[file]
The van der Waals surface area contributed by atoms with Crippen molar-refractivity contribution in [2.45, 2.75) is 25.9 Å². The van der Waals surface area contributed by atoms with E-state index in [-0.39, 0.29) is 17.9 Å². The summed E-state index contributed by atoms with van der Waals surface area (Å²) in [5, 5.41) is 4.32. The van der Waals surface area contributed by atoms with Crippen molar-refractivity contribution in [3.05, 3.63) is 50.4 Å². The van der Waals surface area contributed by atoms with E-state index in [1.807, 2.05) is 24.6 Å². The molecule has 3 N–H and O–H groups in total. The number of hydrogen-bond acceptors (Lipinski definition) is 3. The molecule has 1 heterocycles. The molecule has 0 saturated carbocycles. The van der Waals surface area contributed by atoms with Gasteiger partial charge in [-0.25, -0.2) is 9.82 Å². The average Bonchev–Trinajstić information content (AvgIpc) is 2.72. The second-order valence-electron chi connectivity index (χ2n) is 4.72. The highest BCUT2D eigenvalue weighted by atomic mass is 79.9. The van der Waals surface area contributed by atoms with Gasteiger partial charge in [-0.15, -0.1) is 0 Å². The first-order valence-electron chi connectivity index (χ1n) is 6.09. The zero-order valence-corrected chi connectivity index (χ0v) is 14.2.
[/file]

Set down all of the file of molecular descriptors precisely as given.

The van der Waals surface area contributed by atoms with Crippen molar-refractivity contribution in [2.45, 2.75) is 25.9 Å². The van der Waals surface area contributed by atoms with E-state index in [-0.39, 0.29) is 17.9 Å². The summed E-state index contributed by atoms with van der Waals surface area (Å²) in [5, 5.41) is 4.32. The van der Waals surface area contributed by atoms with Crippen molar-refractivity contribution in [3.05, 3.63) is 50.4 Å². The van der Waals surface area contributed by atoms with E-state index in [1.807, 2.05) is 24.6 Å². The molecule has 3 N–H and O–H groups in total. The number of hydrogen-bond acceptors (Lipinski definition) is 3. The molecule has 1 heterocycles. The molecule has 0 saturated carbocycles. The van der Waals surface area contributed by atoms with Gasteiger partial charge in [-0.25, -0.2) is 9.82 Å². The average Bonchev–Trinajstić information content (AvgIpc) is 2.72. The second-order valence-electron chi connectivity index (χ2n) is 4.72. The highest BCUT2D eigenvalue weighted by atomic mass is 79.9. The van der Waals surface area contributed by atoms with Gasteiger partial charge in [-0.15, -0.1) is 0 Å². The first-order valence-electron chi connectivity index (χ1n) is 6.09. The zero-order valence-corrected chi connectivity index (χ0v) is 14.2.